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After I published The Jane Austen Book Club, the questions I got asked most often (and still get asked most often) concern the first person plural narrator. 1) Who is the "we" in The Jane Austen Book Club? And 2) why did I make the decision to go with that point of view?

The answer to the first question has nothing to do with Carol Emshwiller and so I'm skipping it here. Ask me later.

But to the second question, I have an answer I usually give and, among its advantages, is the fact that it's true. What I usually say is this: Jane Austen was, in her narrative technique, quite an innovative writer. But her toolkit has become so standard that if I used her own methods today, they would carry none of that sense of innovation. She is so influential in the ways we tell stories that her influence is now invisible to us and feels instead just like the way stories are told. So I wanted something with more flash, something that might feel less ordinary in the way I imagined Austen's narration might have appeared new and different to a discerning contemporaneous reader.

But it is also true that I did not make up the first person plural narrator and am making no claims myself to innovation. Carol Emshwiller was not the first to use it either, but she has an unparalleled mastery of it. Though it remains an uncommon viewpoint outside her work, she uses it often. I found traces of it in the very first Emshwiller story I ever read—"Abominable"—a tale in which a band of manly men go searching in the snow for elusive missing females.

So the quicker and arguably even more true answer to that second question is this: the we viewpoint looked like so much fun when Carol (and also Kelly Link) did it, I wanted some of that fun for myself. (It is fun, as it turns out. Big fun. I totally recommend it.)

Recently I've begun to notice elements, techniques, and viewpoints from Carol's writing in more places than my own stories. For decades, Carol has primarily been published as a science fiction writer. My impression is that, while always admired and often beloved, her work was seen as essentially idiosyncratic. Whatever it was she was doing, she was doing it alone, and off in her own brilliant little corner of the field. She is the sort of writer to whom the word "quirky" is applied. "A writer's writer." "A cult favorite."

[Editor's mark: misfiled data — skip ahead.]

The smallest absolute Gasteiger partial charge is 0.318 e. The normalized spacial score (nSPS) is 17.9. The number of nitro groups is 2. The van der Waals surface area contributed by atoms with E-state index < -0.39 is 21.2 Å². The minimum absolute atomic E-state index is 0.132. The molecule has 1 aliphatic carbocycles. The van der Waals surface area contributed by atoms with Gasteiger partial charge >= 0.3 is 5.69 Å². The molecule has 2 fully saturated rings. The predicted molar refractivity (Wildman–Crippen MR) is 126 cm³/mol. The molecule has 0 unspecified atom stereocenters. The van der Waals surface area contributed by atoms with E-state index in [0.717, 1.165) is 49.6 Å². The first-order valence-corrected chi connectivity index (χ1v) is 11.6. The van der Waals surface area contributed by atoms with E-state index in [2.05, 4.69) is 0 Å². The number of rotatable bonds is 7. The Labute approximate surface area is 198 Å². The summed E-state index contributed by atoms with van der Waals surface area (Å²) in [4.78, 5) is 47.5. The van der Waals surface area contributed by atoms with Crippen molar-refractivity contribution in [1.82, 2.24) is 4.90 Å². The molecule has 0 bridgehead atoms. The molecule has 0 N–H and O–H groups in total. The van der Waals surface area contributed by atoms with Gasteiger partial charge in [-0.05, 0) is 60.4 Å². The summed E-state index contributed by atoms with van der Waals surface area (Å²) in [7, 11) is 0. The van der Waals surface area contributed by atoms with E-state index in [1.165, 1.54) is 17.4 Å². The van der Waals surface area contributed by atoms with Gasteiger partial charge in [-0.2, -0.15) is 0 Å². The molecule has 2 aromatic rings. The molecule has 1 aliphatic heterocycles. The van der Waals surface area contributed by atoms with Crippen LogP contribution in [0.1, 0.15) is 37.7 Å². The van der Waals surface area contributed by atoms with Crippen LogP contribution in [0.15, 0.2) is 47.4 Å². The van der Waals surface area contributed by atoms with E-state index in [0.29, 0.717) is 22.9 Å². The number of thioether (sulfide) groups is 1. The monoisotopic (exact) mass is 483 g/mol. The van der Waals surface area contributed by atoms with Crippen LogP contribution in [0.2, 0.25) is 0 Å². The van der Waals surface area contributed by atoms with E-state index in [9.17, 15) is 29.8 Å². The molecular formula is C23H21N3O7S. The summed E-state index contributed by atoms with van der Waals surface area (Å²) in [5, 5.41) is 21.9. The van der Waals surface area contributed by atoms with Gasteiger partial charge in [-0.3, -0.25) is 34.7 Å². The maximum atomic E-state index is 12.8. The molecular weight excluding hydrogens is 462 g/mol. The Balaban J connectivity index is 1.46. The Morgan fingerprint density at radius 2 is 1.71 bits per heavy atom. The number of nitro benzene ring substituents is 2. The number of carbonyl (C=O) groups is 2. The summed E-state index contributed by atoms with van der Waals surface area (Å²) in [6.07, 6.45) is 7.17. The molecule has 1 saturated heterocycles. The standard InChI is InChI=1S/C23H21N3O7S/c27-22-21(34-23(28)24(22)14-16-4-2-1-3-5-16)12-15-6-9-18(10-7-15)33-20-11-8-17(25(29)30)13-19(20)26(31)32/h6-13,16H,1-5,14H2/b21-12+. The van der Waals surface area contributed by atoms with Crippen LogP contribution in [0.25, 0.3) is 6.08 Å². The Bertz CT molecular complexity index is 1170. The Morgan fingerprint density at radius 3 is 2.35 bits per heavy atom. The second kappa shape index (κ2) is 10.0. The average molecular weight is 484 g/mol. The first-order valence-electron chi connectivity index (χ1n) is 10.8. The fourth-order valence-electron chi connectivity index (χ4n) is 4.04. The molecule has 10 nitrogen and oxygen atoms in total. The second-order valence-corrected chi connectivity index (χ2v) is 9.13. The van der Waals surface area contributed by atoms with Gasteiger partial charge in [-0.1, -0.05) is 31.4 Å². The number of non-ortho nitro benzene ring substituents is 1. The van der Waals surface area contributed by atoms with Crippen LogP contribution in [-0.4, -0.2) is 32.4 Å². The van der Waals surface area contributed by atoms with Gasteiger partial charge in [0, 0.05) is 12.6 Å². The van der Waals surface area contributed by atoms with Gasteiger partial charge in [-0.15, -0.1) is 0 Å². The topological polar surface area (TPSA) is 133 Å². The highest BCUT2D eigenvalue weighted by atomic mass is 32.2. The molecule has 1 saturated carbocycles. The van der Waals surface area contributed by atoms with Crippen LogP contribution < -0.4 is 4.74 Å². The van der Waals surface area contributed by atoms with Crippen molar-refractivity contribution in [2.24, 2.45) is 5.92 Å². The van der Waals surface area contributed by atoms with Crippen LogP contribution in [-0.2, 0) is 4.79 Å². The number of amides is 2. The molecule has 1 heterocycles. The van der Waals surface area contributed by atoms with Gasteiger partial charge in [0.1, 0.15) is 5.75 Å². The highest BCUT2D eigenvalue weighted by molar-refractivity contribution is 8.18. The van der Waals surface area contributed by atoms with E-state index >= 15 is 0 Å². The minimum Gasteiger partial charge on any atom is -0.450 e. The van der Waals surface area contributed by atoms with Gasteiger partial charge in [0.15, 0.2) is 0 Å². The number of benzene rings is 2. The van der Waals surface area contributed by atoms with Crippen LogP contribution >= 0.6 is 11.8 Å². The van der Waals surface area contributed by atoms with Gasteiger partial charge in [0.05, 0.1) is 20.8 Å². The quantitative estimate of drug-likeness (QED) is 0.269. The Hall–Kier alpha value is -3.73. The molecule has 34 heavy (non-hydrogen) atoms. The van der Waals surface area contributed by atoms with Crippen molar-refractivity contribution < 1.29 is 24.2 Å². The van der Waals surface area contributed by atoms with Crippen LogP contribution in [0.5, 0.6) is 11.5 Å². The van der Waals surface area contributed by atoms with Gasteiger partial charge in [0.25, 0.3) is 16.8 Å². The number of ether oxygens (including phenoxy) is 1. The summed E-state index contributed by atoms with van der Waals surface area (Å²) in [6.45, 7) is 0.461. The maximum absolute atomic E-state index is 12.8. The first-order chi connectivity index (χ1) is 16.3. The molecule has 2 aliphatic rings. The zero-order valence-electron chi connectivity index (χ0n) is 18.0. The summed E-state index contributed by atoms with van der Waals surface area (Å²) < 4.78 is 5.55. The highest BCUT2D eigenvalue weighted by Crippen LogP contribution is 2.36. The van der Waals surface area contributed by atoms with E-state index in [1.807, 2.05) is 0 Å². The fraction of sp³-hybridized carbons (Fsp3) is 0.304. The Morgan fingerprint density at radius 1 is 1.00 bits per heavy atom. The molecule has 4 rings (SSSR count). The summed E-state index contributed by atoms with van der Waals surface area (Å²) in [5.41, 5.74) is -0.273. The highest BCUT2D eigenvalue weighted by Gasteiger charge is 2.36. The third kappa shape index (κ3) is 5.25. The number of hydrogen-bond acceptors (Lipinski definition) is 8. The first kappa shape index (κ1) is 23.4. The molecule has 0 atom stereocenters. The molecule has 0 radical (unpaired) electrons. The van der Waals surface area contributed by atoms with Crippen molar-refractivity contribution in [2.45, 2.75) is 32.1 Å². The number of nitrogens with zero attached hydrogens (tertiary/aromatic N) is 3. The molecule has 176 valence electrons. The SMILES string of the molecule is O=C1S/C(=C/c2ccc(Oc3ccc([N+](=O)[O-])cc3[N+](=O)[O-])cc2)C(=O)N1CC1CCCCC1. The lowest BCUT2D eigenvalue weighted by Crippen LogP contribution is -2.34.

She still defies imitation. But it is my contention that sometime in the last fifteen to twenty years, she has become stealthily influential. I'm unable to find much in her work that suggests to me who her own influences were; she seems to have come on the scene already one-of-a-kind. Because of that, I'm positing her as writer0, the primogenital writer in this group that I'm therefore calling the Emshwillerians.

I cannot speak to her direct influence as a teacher, though she has certainly been that. But she and I both participated for many years in the Sycamore Hill workshop, so I do have a sense of the way she critiques, the way she might lead a class, and some of the issues that she has raised in that role for me.

Here, though, I am thinking more broadly about the influence of her work. I asked a handful of writers if they had written anything they wouldn't have written, or written something in a different way, because of reading her. The following writers answered yes: Christopher Barzak, Jonathan Lethem, Jim Kelly, Gregory Frost, David Schwartz, Eileen Gunn, Pat Murphy, Meghan McCarron, John Kessel, and Kelly Link. Many of these went on to talk very specifically about the ways and places of that influence, but some of them are writing their own statements about Carol, so I won't preempt them here. Instead, I'll note that though this is only a list of writers I happened to ask, it is also a list of writers whose own impact is, or is likely to become, substantial.